MARION, Iowa -- The wife of Republican presidential hopeful Mitt Romney, Ann, continued on her first swing through Iowa this election cycle, reiterating the importance of the state.
“We’re here; we’re back in Iowa,” Mrs. Romney told more than 50 supporters gathered inside a state senatorial campaign headquarters. “We know Iowa is important, and we know that the process is important, and that’s why we’re here.”
In her short, 7-minute speech this afternoon, Romney talked a lot about her grandfather and how important it was to her to get America back on track. Unlike other stops, she left out her personal struggles with multiple sclerosis. She promised that her husband will improve regulations and will “be the one that throws that blanket off and get things going again.”
“It’s like throwing someone on your back and having to compete in a football game carrying someone around,” she said about the current state of regulation in America. “It’s just what has happened to America lately, and I can’t wait to get Mitt in the White House, so we can help.”
Jennifer Bioche, an uncommitted voter from Marion, Iowa, said, “I think she is a lovely lady. I think it is really spectacular that she is here to support a local candidate, that’s pretty remarkable.”
Romney was campaigning for Republican state Senate candidate, Cindy Goldings, who is in a tight race in Linn County. If she wins, the Iowa Senate will pull back to even numbers of Democrats and Republicans. Goldings was in the news last week after she did not meet with Congresswoman Michele Bachmann, who had offered to help her Senate run. She tried to clarify that situation before introducing Romney.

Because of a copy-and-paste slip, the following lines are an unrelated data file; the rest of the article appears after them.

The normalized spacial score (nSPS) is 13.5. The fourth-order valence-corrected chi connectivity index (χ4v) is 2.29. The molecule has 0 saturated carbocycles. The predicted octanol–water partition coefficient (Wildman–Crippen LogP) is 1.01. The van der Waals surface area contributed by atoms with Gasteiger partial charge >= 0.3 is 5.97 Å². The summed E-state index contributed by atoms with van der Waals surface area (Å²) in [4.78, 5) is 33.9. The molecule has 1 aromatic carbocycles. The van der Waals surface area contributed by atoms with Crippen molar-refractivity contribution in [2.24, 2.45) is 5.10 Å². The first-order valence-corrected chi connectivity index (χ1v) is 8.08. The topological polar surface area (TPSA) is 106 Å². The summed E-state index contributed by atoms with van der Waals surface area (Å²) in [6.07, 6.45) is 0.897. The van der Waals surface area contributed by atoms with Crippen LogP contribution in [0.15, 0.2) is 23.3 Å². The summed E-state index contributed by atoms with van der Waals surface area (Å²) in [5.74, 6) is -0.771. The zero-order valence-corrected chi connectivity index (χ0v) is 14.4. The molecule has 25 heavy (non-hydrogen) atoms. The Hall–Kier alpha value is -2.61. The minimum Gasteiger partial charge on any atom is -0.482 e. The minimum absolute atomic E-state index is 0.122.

“Now, I need to make something very clear, because the news media has made a big deal out of this,” she began. “Michele Bachmann was coming here … a week ago. I was taking care of business; I really was. So, I was unable to meet with Mrs. Bachmann. I am so glad I was able to take care of that and be able to introduce Ann Romney.”
Following the quick event, the media were told Romney would not take questions but rather would mingle with the crowd before heading to her SUV. One reporter tossed out a question anyway, asking her about what her role as First Lady would be.
“At-risk youth has been a concern of mine and love of mine and passion of mine for a lot of years,” Romney said. A follow-up question went unanswered.
She finishes her swing through Iowa tomorrow morning, speaking at a breakfast in Bettendorf. It is expected that Mitt Romney will come back to the Hawkeye State sometime in this month.